Three years into earning a biology degree, Josiah F. Schultz had it made as a college student and was about to graduate. But something was missing, which Schultz knew couldn’t be found in any college classroom.
After Schultz had finished most of his credits and was planning for post-graduation life, serving in the military came to mind.
The El Paso, Texas, native decided to enlist after graduation, and he said he had no problem deciding which branch of service he wanted to join.
“It wasn’t really a question; I knew that I wanted to be a Marine,” said Schultz. “I wanted to conquer my fears. I signed up for the (infantry) field, and I figured that anything I was afraid of would be cured there.”
Schultz shared his decision with his mom and dad.
“We were very surprised,” said Suzanne Schultz, Josiah’s mother. “We told him that if this was his choice, we were proud of him and we supported him.”
They were very supportive, according to Schultz, who said the news surprised his family because no one before him had served in the military.
Schultz told his parents he felt there were freedoms he enjoyed, and it was his turn to fight for his parents’ freedoms, according to Suzanne. “I thought that was admirable,” she said.
Schultz shipped off to Marine Corps Recruit Depot San Diego wanting a challenge, but he soon learned that in recruit training, some challenges are hard to predict.
His maturity and intelligence helped him stand out among the other recruits, according to Staff Sgt. Pedro R. Hernandez, drill instructor, Platoon 3067, Company I.
Drill instructors first chose Schultz to be the platoon’s guide, but that leadership position came too soon and became too hard to bear.
“Being thrown into a place like this at such a fast pace and not knowing what to expect was a little stressful,” said Schultz, who found that even marching with a guidon was difficult. “I just had so many problems with that stick.”
Schultz held the position for only two weeks.
“He did all right,” said Hernandez. “The transition was hard for him, so we gave the position to someone else,” said Hernandez.
Pfc. Jonathan R. Hiller – a recruit who served four years in the Army National Guard as a Black Hawk helicopter engineer – assumed the guide position.
“Around the fourth week, (Schultz) realized this is how it is. He kicked it on from there … 110 percent.”
Schultz experienced the conundrum that everyone wants to be the guide, but nobody wants to be the guide. The guide has the most leadership authority among recruits, but he also answers to practically every mistake they make.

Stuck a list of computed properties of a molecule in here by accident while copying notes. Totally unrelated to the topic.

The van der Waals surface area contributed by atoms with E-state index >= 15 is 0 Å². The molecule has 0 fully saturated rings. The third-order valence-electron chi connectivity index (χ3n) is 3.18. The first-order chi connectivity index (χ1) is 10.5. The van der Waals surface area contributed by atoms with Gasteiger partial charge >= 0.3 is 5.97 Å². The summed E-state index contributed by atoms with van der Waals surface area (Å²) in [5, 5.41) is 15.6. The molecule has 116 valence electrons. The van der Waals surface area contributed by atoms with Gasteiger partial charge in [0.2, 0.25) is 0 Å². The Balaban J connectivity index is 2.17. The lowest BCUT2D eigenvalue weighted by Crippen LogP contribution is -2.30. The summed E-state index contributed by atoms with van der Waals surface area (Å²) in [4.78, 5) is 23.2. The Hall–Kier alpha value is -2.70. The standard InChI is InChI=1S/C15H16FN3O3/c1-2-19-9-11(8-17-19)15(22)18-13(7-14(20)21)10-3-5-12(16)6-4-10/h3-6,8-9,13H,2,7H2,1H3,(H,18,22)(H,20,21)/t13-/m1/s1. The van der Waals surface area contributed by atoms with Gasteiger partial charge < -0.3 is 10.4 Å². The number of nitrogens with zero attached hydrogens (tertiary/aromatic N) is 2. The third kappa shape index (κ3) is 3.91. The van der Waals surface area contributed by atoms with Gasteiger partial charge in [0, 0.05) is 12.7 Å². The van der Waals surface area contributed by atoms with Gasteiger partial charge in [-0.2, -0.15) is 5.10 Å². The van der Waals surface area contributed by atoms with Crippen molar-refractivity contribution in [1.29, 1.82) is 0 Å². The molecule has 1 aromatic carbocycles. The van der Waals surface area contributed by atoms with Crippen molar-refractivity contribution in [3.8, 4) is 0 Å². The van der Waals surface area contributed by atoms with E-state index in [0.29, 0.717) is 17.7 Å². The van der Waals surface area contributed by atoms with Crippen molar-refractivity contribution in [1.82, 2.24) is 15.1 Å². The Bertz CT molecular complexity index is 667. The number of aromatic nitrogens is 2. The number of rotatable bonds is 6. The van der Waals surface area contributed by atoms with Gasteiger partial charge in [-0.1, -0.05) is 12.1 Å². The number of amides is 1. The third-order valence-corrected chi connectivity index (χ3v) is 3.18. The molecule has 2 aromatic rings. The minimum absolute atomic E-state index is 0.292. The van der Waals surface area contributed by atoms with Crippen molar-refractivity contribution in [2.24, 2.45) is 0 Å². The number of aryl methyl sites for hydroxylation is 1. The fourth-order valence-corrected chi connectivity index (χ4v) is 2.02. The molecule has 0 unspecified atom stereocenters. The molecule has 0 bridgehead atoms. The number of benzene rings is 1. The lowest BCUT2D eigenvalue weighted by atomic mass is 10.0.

“We really gave it to him,” said Hernandez. “We knew that he was one of the smarter recruits, and that made him a target (worth challenging).”
After losing his position as guide, Schultz’s drill instructors still gave him leadership responsibilities as one of four squad leaders. Recruit squad leaders generally direct about 15 to 20 recruits, so Schultz still had his challenges.
He said his earliest leadership experiences began in El Paso as a teenager on the baseball diamond – experience that has helped him put his leadership theories in perspective.
“It just helps to see everything on the field so you know how everything goes best where,” said Schultz. “In sports, you can’t lead from the back, and leaders have to be on top of their stuff.”
As a squad leader, Schultz finally found his groove, and the training became more natural. He said leading a squad was something he could handle.
When Co. I arrived at Camp Pendleton during the second phase of recruit training, for field exercises and weapons training, Schultz found his niche with the other recruits.
According to Schultz, the biggest challenge during second phase was waking up in the cold air when sleeping outdoors – something all infantrymen must learn.
“During the second phase, it’s not necessarily worse, but it is a little more complicated,” said Schultz. “The new stress didn’t faze me because I knew how to handle it, but the environment was different.”
On a whim, drill instructors can relieve a guide of his duty. In Schultz’s platoon, the position was still within reach. Drill instructors pitted Schultz and Hiller in a physical training competition, but Hiller won and held his title.
“It was too hard to choose because they were both perfect for the position, so I just worked them out until there was only one left,” said Hernandez. “They both have great characteristics about them. (Hiller) has that leadership experience and Schultz is a brainiac.”
Nevertheless, Hiller and Schultz continued to work together within the platoon.
“They compliment each other very well,” said Hernandez, adding that though Schultz did not graduate training as the guide, the entire platoon respected him.
According to Hernandez, Schultz exudes something more than smarts.
“He has got a self discipline, not the forced discipline,” said Hernandez. “He doesn’t just lock up for the drill instructors and wait for them to leave. He is disciplined when we are not around.”
Schultz’s goals exceed becoming a Marine. He hopes to one day become a commissioned officer, but he felt the right way to go about that was to enlist first.
Hernandez asked Schultz why he wanted to be enlisted instead of going straight to Officer Candidate School, and Schultz gave a mature answer.
“He told me that he wanted to learn leadership from the Marine Corps before he became commissioned so that he would be able to lead Marines,” said Hernandez. “I think he found his leadership.”